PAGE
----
She was about 13 or 14 and she couldn't get out of the house. When she did manage to get out, she had a boyfriend around the corner on Union Avenue. His name was Herbie Bender. His family had the Bender Stables and were very rich for the times. Herbie had a buggy, a pony cart. One day she got out and went for a ride with Herbie and her brother caught her. I thought her family was going to kill her. So did she, so she put all the blame on me. She told them, "That aint my boyfriend, it's Ida's boyfriend!"

Well, the party for the doll was something else. You never saw a party like that. She had the most beautiful clothes for that doll. I don't know where she got the money to buy them. Her father was a rag picker, Mr. Giafone.

When I was smaller, I used to run errands for everybody and one day this real Jewish woman who wore a wig called me. You could tell it was a fakey wig. She said something in Jewish I couldn't understand, so another lady, Rose, next door, translated. The lady wanted me to light her stove. She wasn't allowed to strike a match for religious reasons. They were very strict orthodox. I said, "How much will you give me?" "Two cents," she answered, so I went up to do it.

She asked my name and when I told her Olympia, she couldn't say it and called me "Idala." That name stuck for a long time and that's were I got the nickname, Ida. That lady always would give me a great big chunk of cake. Then she started sending me to pay her gas bills and I'd get two cents for this and two cents for that and soon I had a dime.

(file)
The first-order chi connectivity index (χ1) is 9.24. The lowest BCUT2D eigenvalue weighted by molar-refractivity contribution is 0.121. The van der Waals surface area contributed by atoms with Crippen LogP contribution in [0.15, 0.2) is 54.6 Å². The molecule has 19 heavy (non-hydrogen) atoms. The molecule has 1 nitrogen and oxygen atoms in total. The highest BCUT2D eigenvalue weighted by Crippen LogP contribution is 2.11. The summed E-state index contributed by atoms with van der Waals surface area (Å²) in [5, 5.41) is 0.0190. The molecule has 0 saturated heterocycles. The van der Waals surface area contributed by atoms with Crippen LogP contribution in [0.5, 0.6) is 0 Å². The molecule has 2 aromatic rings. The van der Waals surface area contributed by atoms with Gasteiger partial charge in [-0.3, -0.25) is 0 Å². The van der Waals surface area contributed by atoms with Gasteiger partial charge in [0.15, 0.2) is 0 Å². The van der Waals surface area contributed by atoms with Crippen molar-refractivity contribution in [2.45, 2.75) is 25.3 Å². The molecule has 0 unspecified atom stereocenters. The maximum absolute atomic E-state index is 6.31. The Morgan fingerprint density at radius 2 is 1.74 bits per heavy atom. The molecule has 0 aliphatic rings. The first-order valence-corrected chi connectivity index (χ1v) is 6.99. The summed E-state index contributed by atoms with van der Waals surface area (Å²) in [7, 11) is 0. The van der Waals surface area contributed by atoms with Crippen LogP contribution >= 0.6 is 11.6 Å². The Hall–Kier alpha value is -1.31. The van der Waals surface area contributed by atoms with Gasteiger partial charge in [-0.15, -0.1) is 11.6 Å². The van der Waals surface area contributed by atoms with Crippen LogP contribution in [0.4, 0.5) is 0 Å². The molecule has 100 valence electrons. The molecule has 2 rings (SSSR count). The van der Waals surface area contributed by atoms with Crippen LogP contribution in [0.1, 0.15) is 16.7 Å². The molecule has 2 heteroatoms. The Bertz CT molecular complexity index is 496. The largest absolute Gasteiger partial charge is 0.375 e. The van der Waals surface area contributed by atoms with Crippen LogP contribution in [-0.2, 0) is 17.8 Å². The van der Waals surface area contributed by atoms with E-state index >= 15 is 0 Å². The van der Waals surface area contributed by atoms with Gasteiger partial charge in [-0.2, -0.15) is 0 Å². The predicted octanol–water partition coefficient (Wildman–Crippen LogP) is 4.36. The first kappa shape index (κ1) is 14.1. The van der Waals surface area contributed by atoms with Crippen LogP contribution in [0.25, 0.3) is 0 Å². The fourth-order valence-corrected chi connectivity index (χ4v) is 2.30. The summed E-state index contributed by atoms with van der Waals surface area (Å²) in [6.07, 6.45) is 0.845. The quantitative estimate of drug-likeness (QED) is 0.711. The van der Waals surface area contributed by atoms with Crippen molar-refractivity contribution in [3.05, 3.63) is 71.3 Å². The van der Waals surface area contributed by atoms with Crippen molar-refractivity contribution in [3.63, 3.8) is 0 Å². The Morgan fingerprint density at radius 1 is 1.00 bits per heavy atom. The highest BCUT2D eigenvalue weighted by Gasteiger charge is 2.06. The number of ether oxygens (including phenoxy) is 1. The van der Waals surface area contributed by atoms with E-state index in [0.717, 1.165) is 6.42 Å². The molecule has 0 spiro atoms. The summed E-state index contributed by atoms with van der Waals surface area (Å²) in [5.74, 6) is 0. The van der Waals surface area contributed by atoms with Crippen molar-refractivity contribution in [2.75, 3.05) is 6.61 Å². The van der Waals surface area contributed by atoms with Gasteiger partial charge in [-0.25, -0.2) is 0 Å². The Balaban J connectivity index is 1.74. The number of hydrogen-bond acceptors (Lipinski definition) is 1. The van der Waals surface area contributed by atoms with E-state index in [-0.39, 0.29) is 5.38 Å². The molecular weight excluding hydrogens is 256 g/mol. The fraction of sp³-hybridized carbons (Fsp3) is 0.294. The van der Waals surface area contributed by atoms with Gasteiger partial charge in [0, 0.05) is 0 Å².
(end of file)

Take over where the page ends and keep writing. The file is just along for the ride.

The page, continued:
I wanted to buy my own roller skates because until then I had to borrow skates for all these errands. So I earned money for my skates but I had to hide my skates on the back of the cellar door before my father came home because he said he'd break my head if he caught me on skates.

One day I was skating up and down the street and who should come down the street but my father. He cursed at me and said, "Get inside, wait till I get you upstairs, I'm going to kill you!" He was mean. I thought I was really in for it that time. Now this particular time was when I still had borrowed skates and the girl they belonged to was afraid my father would break her skates. In fact, my father said, "I'm going to break these skates so you'll never skate again."  Years ago, you really couldn't do anything, hardly move from your own front door.

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Now Playing: "That Old Gang of Mine"


That Old Gang of Mine
                       I've got a longin' way down in my heart
                       for that old gang that has drifted apart
                       They were the best pals that I ever had
                       I never thought that I'd want them so bad

                       Last night I strolled to that old neighborhood
                       There on that corner I silently stood
                       I felt so blue as the crowds hurried by
                       Nobody knew how I wanted to cry

                       Gee, but I'd give the world to see
                       That old gang of mine
                       I can't forget that old quartet
                       That sang "Sweet Adeline"

                       Goodbye forever, old fellows and gals
                       Goodbye forever, old sweethearts and pals
                       God bless them

                       Gee, but I'd give the world to see
                       That old gang of mine
 

                       Music by Ray Henderson.
                                   Words by Billy Rose and Mort Dixon, 1923